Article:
Army withdraws peacekeeping team's chief from Mali
Complaints over his human rights record, 'vetting process did not go through HRCSL'
The Sri Lanka Army will comply with a United Nations request to withdraw the Commanding Officer of its peacekeeping contingent in Mali but will appeal the decision and, if the Lieutenant Colonel is cleared of charges, seek his reins t atement, Military Spokesman Sumith Atapattu said.
The UN on Friday requested the Sri Lanka Government to immedi- at e ly repatriate the Commander of its UN peacekeeping force in Mali, following a review of his human rights background. Foreign media named him as Lt Col Kalana Amunupure.
UN spokesperson Stephane Dujarric on Friday told journalists that the repatriation would be done at Sri Lanka's cost, and according to normal procedures. He claimed that the decision to repatriate him was
made by the UN following a review based on "recently received information".
Meanwhile, Sri Lanka's Human Rights Commission ( HRCSL) which has agreed to vet Sri Lankan personnel nominated for UN peacekeeping missions, said yesterday that it did not have information about the case. “This is not something that went through the Commission,” HRCSL Chairperson Deepika Udagama said.
“Sri Lanka’s contingent for Mali first came for review of the Commission in early 2017,” she said. “We went through it, cleared many and wanted further information about others. The Army Commander at the time Maj Gen Chrishantha de Silva wrote to us and said the UN had vetted them already, so ‘ we don’t need your services’.”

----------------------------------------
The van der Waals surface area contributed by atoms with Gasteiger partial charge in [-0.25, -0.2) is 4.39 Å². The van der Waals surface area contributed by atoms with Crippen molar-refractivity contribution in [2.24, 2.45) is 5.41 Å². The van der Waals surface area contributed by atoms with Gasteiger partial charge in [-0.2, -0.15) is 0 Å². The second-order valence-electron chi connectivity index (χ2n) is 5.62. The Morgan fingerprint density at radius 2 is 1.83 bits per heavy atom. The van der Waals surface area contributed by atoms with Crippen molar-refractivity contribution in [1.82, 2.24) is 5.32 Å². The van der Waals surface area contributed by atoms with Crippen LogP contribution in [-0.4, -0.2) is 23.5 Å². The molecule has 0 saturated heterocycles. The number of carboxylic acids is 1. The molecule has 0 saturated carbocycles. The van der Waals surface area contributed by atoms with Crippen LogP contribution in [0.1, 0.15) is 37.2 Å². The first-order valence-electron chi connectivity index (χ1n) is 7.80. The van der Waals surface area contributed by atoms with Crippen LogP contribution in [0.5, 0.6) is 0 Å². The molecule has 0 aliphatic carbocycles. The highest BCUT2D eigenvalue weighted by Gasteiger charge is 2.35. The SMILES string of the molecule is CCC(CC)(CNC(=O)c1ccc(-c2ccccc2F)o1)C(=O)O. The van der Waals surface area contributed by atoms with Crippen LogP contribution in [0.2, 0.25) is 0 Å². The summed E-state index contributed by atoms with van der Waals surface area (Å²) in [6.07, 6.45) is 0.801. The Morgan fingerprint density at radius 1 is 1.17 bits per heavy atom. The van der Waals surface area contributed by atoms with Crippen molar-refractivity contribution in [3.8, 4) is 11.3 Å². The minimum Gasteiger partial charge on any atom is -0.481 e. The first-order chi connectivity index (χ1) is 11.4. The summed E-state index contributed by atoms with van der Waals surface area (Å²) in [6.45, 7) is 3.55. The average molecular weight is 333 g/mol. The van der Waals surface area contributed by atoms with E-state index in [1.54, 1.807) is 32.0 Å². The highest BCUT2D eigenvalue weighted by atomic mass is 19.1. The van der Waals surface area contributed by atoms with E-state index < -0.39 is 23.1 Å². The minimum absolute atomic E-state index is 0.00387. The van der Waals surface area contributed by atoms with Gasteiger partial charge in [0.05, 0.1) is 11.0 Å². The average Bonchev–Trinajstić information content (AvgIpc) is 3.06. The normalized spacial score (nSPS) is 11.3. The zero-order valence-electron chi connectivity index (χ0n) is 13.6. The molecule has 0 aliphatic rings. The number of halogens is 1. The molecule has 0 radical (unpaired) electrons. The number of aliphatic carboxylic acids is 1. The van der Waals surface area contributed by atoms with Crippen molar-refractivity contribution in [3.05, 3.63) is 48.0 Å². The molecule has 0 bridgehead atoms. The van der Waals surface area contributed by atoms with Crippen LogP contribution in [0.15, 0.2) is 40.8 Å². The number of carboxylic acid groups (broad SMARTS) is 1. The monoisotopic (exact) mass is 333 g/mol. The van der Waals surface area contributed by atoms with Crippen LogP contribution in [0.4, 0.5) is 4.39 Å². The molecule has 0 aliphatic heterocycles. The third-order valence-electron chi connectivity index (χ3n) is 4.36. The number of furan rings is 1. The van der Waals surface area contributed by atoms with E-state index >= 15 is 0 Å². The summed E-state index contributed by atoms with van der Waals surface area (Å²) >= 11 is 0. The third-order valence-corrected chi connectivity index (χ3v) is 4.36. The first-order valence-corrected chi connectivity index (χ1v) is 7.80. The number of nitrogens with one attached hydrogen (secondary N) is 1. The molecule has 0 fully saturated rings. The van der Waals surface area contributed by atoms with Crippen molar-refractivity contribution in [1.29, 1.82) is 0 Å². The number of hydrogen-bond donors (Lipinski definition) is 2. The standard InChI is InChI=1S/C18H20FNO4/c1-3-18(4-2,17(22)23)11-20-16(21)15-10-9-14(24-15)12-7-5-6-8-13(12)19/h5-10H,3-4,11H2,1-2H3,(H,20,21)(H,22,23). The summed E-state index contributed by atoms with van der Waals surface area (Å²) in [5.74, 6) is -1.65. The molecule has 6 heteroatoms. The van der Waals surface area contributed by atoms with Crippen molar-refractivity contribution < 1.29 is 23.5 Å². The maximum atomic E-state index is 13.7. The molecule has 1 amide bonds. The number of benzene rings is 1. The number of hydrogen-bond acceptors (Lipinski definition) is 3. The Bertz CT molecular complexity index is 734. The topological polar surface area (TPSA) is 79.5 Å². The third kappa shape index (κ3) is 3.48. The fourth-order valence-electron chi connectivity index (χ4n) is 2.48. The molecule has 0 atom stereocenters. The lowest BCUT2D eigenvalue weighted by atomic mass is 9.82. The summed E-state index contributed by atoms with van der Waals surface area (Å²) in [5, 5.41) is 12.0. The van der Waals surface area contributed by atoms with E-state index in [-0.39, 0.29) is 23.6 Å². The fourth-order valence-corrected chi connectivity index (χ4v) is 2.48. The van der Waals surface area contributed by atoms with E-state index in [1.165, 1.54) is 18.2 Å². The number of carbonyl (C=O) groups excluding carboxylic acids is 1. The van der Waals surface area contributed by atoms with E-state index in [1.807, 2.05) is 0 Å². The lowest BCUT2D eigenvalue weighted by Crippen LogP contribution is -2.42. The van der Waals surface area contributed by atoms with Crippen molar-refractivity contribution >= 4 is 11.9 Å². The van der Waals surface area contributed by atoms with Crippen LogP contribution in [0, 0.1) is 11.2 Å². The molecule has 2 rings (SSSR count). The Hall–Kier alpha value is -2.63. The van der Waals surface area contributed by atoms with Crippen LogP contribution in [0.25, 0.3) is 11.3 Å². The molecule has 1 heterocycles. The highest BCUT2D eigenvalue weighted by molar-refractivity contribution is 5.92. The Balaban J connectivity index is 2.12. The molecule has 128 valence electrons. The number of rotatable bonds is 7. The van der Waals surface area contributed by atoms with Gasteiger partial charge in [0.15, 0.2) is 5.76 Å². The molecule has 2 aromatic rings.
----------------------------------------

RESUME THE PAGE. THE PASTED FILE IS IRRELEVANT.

“So we stopped vetting the entire contingent. The UN and the Army handled it,” she said.
Dr. Udagama also said that when Sri Lanka Permanent Mission in New York informed the HRCSL of the early repatriation, it checked the details and found that Lt Col Amunupure had not been in the original list sent to the Commission for vetting. “It’s between the Army and the UN,” she said.
In April a South African- based NGO, The International Truth and Justice Project ( ITJP), sent to the UN a list of 56 Sri Lankans whom it claimed should be barred from peacekeeping duties. It comprised names of Special Task Force ( STF) officers it believed were involved in or were in frontline service during the last stages of the war. The UN failed to properly vet Sri Lankan troops being sent for peacekeeping duties, the NGO claimed.
The Sri Lanka Army noted that it had and would in the future cooperate with the UN to vet troops. Earlier this year, the HRCSL at the invitation of the Government began a vetting process for Sri Lankan personnel selected for peacekeeping duties. The UN spokesperson said the UN Secretariat remained engaged with the Permanent Mission of Sri Lanka on the matter.
However, HRCSL vetting of a contingent for Lebanon is currently on hold till Standard Operating Procedures are agreed upon by all parties concerned, including the Sri Lanka military.